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Henschel Hs P.87 (Schnellbomber)

High Speed Bomber Aircraft Proposal

Henschel Hs P.87 (Schnellbomber)

High Speed Bomber Aircraft Proposal

OVERVIEW
SPECIFICATIONS
ARMAMENT
VARIANTS
HISTORY
MEDIA
OVERVIEW



No prototypes of the proposed Henschel Hs P.87 high speed bomber were built by Germany before the end of World War 2.
National Flag Graphic
ORIGIN: Nazi Germany
YEAR: 1946
MANUFACTURER(S): Henschel - Nazi Germany
PRODUCTION: 0
OPERATORS: Nazi Germany (cancelled)
SPECIFICATIONS



Unless otherwise noted the presented statistics below pertain to the Henschel Hs P.87 (Schnellbomber) model. Common measurements, and their respective conversions, are shown when possible.
CREW: 3
LENGTH: 39.86 feet (12.15 meters)
WIDTH: 45.93 feet (14 meters)
HEIGHT: 9.19 feet (2.8 meters)
WEIGHT (EMPTY): 15,432 pounds (7,000 kilograms)
WEIGHT (MTOW): 19,842 pounds (9,000 kilograms)
ENGINE: 1 x Daimler-Benz DB610 (2 x DB605) liquid-cooled inline piston engine developing 2,200 horsepower and driving 1 or 2 x multi-bladed propeller units at the tail in 'pusher' fashion.
SPEED (MAX): 466 miles-per-hour (750 kilometers-per-hour; 405 knots)
RANGE: 497 miles (800 kilometers; 432 nautical miles)
CEILING: 32,808 feet (10,000 meters; 6.21 miles)
RATE-OF-CLIMB: 2,200 feet-per-minute (671 meters-per-minute)




ARMAMENT



ASSUMED:
2 OR 4 x 30mm MK 108 automatic cannons in nose section (lower front fuselage sides).

OPTIONAL:
Conventional drop bombs carried underwing (or perhaps a small internal bay).
VARIANTS



Series Model Variants
• P.87 - Base Project Designation


HISTORY



Detailing the development and operational history of the Henschel Hs P.87 (Schnellbomber) High Speed Bomber Aircraft Proposal.  Entry last updated on 5/2/2017. Authored by Staff Writer. Content ©www.MilitaryFactory.com.
As the air war of World War 2 evolved, so too did wartime requirements. Eventually the German concept of the Schnellbomber - or 'fast bomber' - emerged with the primary goal of attacking ground targets through conventional drop loads and evading air defenses through sheer speed. This required a well-streamlined form with enough power to both carry the war load and outpace any inbound interceptors.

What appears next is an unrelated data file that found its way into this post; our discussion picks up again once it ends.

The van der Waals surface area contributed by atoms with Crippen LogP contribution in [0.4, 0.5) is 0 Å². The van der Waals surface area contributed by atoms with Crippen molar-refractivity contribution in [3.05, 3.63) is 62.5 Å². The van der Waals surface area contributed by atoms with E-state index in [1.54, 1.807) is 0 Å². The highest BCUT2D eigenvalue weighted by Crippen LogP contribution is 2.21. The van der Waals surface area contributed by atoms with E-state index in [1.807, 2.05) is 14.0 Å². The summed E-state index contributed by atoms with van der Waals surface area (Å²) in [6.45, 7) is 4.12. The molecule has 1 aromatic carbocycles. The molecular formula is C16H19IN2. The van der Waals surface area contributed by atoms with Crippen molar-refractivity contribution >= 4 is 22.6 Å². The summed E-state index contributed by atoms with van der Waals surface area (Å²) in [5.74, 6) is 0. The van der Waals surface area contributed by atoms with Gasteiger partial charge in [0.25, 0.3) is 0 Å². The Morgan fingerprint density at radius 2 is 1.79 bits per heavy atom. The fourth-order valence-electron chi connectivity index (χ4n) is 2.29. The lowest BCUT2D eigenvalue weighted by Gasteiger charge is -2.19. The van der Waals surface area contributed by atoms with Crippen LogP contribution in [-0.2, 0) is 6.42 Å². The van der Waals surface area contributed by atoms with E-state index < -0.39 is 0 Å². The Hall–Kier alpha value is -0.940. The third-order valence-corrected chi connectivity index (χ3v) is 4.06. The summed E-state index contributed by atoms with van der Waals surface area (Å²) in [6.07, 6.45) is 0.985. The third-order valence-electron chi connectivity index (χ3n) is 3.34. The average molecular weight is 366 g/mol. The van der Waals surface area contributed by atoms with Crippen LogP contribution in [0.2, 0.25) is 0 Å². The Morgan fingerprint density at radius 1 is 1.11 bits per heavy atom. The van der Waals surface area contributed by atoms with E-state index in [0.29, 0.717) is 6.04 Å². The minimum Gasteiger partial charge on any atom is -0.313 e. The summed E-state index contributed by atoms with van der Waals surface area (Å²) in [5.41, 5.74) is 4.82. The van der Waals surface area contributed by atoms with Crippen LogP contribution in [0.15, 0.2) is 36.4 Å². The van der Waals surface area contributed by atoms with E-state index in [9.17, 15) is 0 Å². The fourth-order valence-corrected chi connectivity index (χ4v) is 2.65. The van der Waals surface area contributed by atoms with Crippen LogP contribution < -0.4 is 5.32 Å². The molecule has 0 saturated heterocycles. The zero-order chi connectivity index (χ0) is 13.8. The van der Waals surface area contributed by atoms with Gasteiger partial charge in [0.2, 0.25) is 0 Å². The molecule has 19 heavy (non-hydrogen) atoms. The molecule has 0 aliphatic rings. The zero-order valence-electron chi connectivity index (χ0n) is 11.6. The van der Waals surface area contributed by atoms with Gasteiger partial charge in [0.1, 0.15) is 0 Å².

The Henschel concern of Germany developed the Hs P.87 along these lines. A unique design form was drawn up in which the tail surfaces were fitted ahead of the wing mainplanes to enhance controlling. A rounded fuselage, housing a multi-person crew, was used as the center point. The crew would be stationed at the forward end with the powerplant, avionics and fuel stores towards the rear. The engine would drive one or two propeller units at the tail in 'pusher' fashion. The wing mainplanes, exhibiting sweep along both its leading and trailing edges, was to carry the vertical fins at its tips. Armament would be fitted to the nose as well and a wheeled, retractable tricycle undercarriage fitted.

The crew compartment would be jettisoned as a whole in the event of an emergency so as to have all personnel clear the trailing props.




The proposed engine fit was a single Daimler-Benz DB610 developing 2,200 horsepower and this would be used to drive a multi-bladed propeller unit or a pair of propeller units in contra-rotating fashion. The DB610 was nothing more than a pairing of two DB605 series engines driving a single shaft - which would be the case in the P.87.

The P.87 appeared impressive on paper but there were concerns of wing inefficiency due to the tail-first approach - inducing drag to promote lift, but drag worked against the concept of a high speed bomber. As such a considerable amount of development time would be required to prove a design sound (and there was little experience on the part of German pilots with piloting a pusher aircraft) so the P.87 was abandoned as there were higher priorities for war torn Germany to deal with in the conflict by this point. As such, the P.87 project was ended with little having been accomplished for it.

Some estimated specifications survived including an overall length of 39.9 feet and a maximum speed of 466 miles per hour. Armament would most likely have centered on cannons and bombs would be carried under the wings or within a modest fuselage bomb bay.




MEDIA









Our Data Modules allow for quick visual reference when comparing a single entry against contemporary designs. Areas covered include general ratings, speed assessments, and relative ranges based on distances between major cities.

Image of collection of graph types

Relative Maximum Speed Rating
Hi: 500mph
Lo: 250mph
    This entry's maximum listed speed (466mph).

    Graph average of 375 miles-per-hour.
City-to-City Ranges
NYC
 
  LDN
LDN
 
  PAR
PAR
 
  BER
BER
 
  MSK
MSK
 
  TKY
TKY
 
  SYD
SYD
 
  LAX
LAX
 
  NYC
Graph showcases the Henschel Hs P.87's operational range (on internal fuel) when compared to distances between major cities.
Aviation Era
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Useful in showcasing the era cross-over of particular aircraft/aerospace designs.
Unit Production Comparison
Comm. Market HI*: 44,000 units
Military Market HI**: 36,183 units
0
0

  * Commercial Market High belongs to Cessna 172.

  ** Military Market High belongs to Ilyushin Il-2.


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Supported Roles
A2A
Interception
UAV
Ground Attack
CAS
Training
ASW
Anti-Ship
AEW
MEDEVAC
EW
Maritime/Navy
SAR
Aerial Tanker
Utility/Transport
VIP
Passenger
Business
Recon
SPECOPS
X-Plane/Development
A2A=Air-to-Air; UAV=Unmanned; CAS=Close Support; ASW=Anti-Submarine; AEW=Airborne Early Warning; MEDEVAC=Medical Evac; EW=Electronic Warfare; SAR=Search-Rescue